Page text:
By Steve Adeyinka

Health insurance effectively became  an operational scheme for accessing  the healthcare system within Nigeria in 2005. However, it has become glaring that the scheme is still elusive to majority of Nigerians with just 5% of the population accessing the scheme.

Even more, of the lot accessing it, 70% of them finance their health insurance scheme through out-of-pocket expenditure.It is in this respect that many are looking at the relative success of the scheme in Delta State, where the coverage and financing scheme have been hailed as exemplary.

Health insurance formally came to life in Delta State after the Delta State Contributory Health Scheme (DSCHS) Bill, was signed into law by Governor Ifeanyi Okowa, on February 4, 2016. The bill was one of the first bills sent to the State House of Assembly after Okowa came to power as governor in 2015.

It underlined the priority he was giving to the health sector in his agenda.Before becoming governor, Okowa had earlier acquitted himself as a champion of the sector with accomplishments as commissioner of health in Delta State.It would be recalled that it was during his stint as health commissioner that General Hospitals in the state which were even below dispensing centres were uplifted, with some being turned into Specialist Hospitals.He had followed up his advocacy in that sector with his lead role in the Senate as chairman of the Committee of Health with the passage of the National Health Bill.

That piece of legislation is the comprehensive piece of law underpinning the nation’s health policy.It was as such worthwhile that returning home to Delta as governor in 2015 that Okowa championed the passage of the Delta State Contributory Health Scheme.The significance of the impact of the Delta State government efforts in boosting access to health is underpinned by the fact that more than 10% of all those enrolled in a health insurance scheme in the country are based in Delta State.As at December 2021 with just over 10 million persons enrolled into the different segments of the health insurance scheme in the country, 1,019,461 of the enrollees are based in Delta State. That translates to a coverage of more than 20% as compared to a national average of below 5%.

How Doctor Okowa has been able to put Delta State at the top of access to healthcare, some say, may flow from his background as a medical doctor who started his working life by practicing at the grassroots with a hospital in Igbanke, Edo State. That was before he caught the bug of politics which has now catapulted him to the position of the vice-presidential candidate of the Peoples Democratic Party, PDP.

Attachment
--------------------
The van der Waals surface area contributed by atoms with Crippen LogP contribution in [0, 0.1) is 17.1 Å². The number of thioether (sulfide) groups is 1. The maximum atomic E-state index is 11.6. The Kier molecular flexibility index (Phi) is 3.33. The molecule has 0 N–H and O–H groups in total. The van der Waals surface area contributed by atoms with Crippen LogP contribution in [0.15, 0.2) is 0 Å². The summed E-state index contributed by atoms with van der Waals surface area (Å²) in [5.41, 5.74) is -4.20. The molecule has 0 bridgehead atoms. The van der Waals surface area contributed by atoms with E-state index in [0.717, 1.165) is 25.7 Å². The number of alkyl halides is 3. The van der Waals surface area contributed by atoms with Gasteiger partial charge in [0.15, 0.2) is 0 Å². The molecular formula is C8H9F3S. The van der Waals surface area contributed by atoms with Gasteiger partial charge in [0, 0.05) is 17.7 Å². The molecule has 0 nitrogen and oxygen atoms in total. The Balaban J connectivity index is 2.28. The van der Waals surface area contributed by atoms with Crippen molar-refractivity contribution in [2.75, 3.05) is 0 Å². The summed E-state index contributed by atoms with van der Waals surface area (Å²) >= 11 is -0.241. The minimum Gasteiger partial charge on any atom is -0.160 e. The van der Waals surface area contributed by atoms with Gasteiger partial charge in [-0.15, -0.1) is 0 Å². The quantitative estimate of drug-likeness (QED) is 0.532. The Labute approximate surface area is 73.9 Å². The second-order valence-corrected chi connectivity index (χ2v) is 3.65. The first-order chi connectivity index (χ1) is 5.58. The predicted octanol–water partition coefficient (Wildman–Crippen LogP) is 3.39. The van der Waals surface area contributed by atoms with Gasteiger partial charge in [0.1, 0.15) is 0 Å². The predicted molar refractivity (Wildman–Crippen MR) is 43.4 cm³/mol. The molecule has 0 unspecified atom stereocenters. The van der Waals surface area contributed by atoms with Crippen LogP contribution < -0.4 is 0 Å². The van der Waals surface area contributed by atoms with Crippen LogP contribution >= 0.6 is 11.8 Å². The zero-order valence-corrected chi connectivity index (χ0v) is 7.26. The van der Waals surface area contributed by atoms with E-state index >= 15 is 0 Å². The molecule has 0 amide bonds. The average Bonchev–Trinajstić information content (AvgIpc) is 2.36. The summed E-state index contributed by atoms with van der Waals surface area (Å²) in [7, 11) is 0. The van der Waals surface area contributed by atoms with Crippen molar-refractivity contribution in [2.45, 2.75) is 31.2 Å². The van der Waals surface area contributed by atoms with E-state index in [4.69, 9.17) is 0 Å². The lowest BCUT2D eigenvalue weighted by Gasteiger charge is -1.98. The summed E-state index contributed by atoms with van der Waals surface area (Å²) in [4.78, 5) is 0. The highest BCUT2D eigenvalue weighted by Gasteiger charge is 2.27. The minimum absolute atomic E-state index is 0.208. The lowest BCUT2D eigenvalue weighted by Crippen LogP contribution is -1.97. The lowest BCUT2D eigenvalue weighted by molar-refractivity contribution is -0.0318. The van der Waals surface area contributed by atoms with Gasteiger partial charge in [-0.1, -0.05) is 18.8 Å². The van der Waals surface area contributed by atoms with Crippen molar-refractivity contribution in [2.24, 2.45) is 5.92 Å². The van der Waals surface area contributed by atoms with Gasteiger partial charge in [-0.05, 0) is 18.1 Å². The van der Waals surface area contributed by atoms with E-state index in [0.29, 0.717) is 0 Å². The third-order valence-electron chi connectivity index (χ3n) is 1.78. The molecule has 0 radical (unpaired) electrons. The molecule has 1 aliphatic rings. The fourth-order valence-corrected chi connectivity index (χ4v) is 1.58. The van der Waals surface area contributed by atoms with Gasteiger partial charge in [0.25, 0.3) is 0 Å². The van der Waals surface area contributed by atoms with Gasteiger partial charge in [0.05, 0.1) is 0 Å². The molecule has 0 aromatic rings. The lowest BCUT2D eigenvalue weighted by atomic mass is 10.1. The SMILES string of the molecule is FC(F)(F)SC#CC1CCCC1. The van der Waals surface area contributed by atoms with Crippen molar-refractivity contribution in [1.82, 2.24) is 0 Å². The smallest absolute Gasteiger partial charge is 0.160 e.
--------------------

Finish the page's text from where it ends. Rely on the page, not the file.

Remarkably, Dr Okowa’s talent in politics has helped him to also identify good hands to manage the health infrastructure.One of such is the Harvard University trained Dr. Ben Nkechika, health insurance expert, who was head hunted as director-general/Chief Executive Officer of the Delta State Contributory Health Commission (DSCHC). Remarkably, the advances in promoting access to health in Delta State has received the approval of major stakeholders in the country’s health system and notably, UNICEF.

With about 20% of its population enrolled in the health scheme it is thus remarkable that the state could get the approval of UNICEF given the seeming abysmal efforts in many other states, including the rich states like Lagos, Rivers and such.Noting how the Okowa administration was able to make a success of the health insurance scheme, Dr Nkechika speaking during a policy dialogue organized in conjunction with UNICEF last December noted the positives that the good rapport with labour in the state contributed to the success of the scheme in Delta State.

Speaking during the policy dialogue, the Director General, DSCHC, Dr. Ben Nkechika believes the state has made progress in health insurance because it developed a strategy that was bringing better outcomes, adding that political will from Governor Ifeanyi Okowa played a part in it.

He said, “we engaged labour at the conceptualisation stage of the scheme. Several meetings were held with their leaders and at one such meeting; we got to know of their interest and ensured it was accommodated in our planning processes. Thus, labour got involved in our planning and made valuable input and when we were ready to start, resistance was low. The only resistance we got was their fear for quality of healthcare service delivery from government hospitals, which we overcame by enlisting their choice private hospitals into the scheme and enhancement of government hospital service delivery capacity.”

Governor Okowa’s Chief Economic Adviser, Dr Kinglsey Emu who was also present at the policy dialogue also noted how the state government has been able to turn the Primary Health Care system into the cornerstone of its health policy with basic access to all.

Okowa has been able to make his imprint upon the nation’s health system as commissioner with the transformation of the hospitals, as senator with the National Health Bill and as governor with the health insurance scheme. What he could do as vice-president under Atiku Abubakar as president is the desire of all.

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